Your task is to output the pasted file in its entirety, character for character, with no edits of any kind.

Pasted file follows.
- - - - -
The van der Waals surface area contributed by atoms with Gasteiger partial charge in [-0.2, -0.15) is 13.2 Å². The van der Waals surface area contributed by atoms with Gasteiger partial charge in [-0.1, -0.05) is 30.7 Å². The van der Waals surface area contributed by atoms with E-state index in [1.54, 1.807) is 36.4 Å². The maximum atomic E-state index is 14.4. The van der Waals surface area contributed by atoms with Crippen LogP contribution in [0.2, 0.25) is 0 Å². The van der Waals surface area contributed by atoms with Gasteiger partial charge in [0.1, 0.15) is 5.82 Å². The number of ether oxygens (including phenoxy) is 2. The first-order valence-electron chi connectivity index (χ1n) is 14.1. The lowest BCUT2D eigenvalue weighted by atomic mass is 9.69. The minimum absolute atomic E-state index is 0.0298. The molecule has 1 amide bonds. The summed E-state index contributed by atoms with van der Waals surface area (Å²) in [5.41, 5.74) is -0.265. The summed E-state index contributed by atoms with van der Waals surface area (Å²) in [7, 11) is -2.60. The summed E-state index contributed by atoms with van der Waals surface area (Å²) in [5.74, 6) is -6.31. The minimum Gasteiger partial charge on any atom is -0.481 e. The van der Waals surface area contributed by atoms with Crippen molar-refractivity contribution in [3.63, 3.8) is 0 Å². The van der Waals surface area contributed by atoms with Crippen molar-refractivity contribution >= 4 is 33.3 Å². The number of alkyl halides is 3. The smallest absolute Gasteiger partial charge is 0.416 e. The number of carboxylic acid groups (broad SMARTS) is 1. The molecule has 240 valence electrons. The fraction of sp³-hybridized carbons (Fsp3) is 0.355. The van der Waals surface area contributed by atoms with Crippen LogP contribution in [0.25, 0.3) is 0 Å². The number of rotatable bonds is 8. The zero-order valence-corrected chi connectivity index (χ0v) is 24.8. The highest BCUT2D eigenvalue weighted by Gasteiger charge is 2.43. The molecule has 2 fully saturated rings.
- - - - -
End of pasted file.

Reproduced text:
The van der Waals surface area contributed by atoms with Gasteiger partial charge in [-0.2, -0.15) is 13.2 Å². The van der Waals surface area contributed by atoms with Gasteiger partial charge in [-0.1, -0.05) is 30.7 Å². The van der Waals surface area contributed by atoms with E-state index in [1.54, 1.807) is 36.4 Å². The maximum atomic E-state index is 14.4. The van der Waals surface area contributed by atoms with Crippen LogP contribution in [0.2, 0.25) is 0 Å². The van der Waals surface area contributed by atoms with Gasteiger partial charge in [0.1, 0.15) is 5.82 Å². The number of ether oxygens (including phenoxy) is 2. The first-order valence-electron chi connectivity index (χ1n) is 14.1. The lowest BCUT2D eigenvalue weighted by atomic mass is 9.69. The minimum absolute atomic E-state index is 0.0298. The molecule has 1 amide bonds. The summed E-state index contributed by atoms with van der Waals surface area (Å²) in [5.41, 5.74) is -0.265. The summed E-state index contributed by atoms with van der Waals surface area (Å²) in [7, 11) is -2.60. The summed E-state index contributed by atoms with van der Waals surface area (Å²) in [5.74, 6) is -6.31. The minimum Gasteiger partial charge on any atom is -0.481 e. The van der Waals surface area contributed by atoms with Crippen molar-refractivity contribution in [3.63, 3.8) is 0 Å². The van der Waals surface area contributed by atoms with Crippen molar-refractivity contribution >= 4 is 33.3 Å². The number of alkyl halides is 3. The smallest absolute Gasteiger partial charge is 0.416 e. The number of carboxylic acid groups (broad SMARTS) is 1. The molecule has 240 valence electrons. The fraction of sp³-hybridized carbons (Fsp3) is 0.355. The van der Waals surface area contributed by atoms with Crippen LogP contribution in [0.25, 0.3) is 0 Å². The number of rotatable bonds is 8. The zero-order valence-corrected chi connectivity index (χ0v) is 24.8. The highest BCUT2D eigenvalue weighted by Gasteiger charge is 2.43. The molecule has 2 fully saturated rings.